With thousands of grant-giving foundations, both public and private, currently active in the United States, you must do your research when preparing to seek funding for your nonprofit organization and its projects. Before selecting which foundations to target with your grant proposal, it's worthwhile to know which foundations have been most active in funding different types of organizations and initiatives. You should also consider whether an institution typically distributes a small number of large grants, or a greater number of more modest awards.
In 2009, the American Arts Foundation awarded the most money in the category of arts and humanities, totaling almost $111 million in just two very large awards. The next highest amount awarded that year in this category came from Lucasfilm Foundation, which divided more than $59 million among eight grantees. The foundation that made the highest number of individual grants for humanities and the arts was the Bank of America Charitable Foundation, which doled out 530 awards totaling more than $24 million.
The Bill & Melinda Gates Foundation bestowed by far the most money in the area of education in 2009, giving more than $562 million in 255 separate grants. Silicon Valley Community Foundation awarded twice as many education grants that year, but with a much smaller total amount of approximately $126 million. The Gates Foundation also took the honor for highest dollar amount award in the category of health, with 417 grants made in 2009 totaling nearly $1.7 billion.
Gordon and Betty Moore Foundation was an excellent source of science and technology funding in 2009, making 82 grants for a total distribution of more than $80 million. Intel Foundation funded 183 different grantees, in a total amount of about $12.3 million. The Moore Foundation also showed strong support for wildlife and the environment, with 178 awards amounting to more than $144 million overall, but was surpassed by the David and Lucile Packard Foundation in both dollar amount and number of grants. The Packard Foundation gave out more than $146 million in 338 separate awards.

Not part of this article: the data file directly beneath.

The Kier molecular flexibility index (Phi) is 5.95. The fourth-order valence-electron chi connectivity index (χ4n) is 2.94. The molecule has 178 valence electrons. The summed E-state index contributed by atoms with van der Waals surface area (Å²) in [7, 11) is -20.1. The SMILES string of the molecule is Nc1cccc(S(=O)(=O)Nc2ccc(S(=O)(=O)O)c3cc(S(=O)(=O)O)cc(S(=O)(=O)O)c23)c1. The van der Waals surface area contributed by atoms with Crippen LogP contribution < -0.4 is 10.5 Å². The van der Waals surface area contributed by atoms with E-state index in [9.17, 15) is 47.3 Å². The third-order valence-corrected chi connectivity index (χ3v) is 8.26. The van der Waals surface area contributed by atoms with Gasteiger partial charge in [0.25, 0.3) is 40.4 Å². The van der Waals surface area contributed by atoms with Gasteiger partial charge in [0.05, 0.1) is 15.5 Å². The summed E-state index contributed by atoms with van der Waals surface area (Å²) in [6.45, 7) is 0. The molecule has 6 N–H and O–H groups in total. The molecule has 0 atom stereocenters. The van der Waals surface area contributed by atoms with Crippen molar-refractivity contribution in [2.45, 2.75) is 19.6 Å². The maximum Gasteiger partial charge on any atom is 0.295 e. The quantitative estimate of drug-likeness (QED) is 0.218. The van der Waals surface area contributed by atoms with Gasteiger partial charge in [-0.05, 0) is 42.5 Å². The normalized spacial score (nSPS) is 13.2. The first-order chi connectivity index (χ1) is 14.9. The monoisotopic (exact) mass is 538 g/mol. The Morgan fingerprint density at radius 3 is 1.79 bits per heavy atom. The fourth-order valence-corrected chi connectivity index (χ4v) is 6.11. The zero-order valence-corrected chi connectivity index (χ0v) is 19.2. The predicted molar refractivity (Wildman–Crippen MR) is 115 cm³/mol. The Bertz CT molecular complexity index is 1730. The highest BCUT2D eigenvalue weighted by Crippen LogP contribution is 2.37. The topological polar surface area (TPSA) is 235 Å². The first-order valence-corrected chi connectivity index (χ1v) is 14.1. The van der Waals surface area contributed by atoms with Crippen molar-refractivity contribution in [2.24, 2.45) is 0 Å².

Encompassing the realms of housing, youth development, civil rights and social action, the W.K. Kellogg Foundation was a top grantmaker in 2009, giving about $104.4 million to 235 different organizations. The Ford Foundation was also highly active in funding social action initiatives, granting approximately $57.4 million in 193 separate awards. On the human services side, for activities focusing on housing and youth, the Bank of America Charitable Foundation issued an impressive 1,382 grants totaling just over $57.4 million.
The Ford Foundation shows up again on the 2009 roster of big givers, with nearly $46 million awarded in 152 grants for community development and improvement. The Bank of America Charitable Foundation proved a strong supporter of organizations in this category as well, distributing almost $20 million to 368 grantees in 2009.
Whether you target a large national foundation with a broad scope in terms of the types of activities it funds, or look closer to home for a more locally focused or specifically themed foundation, do your homework and look at the numbers from past years to help gauge your chance of success.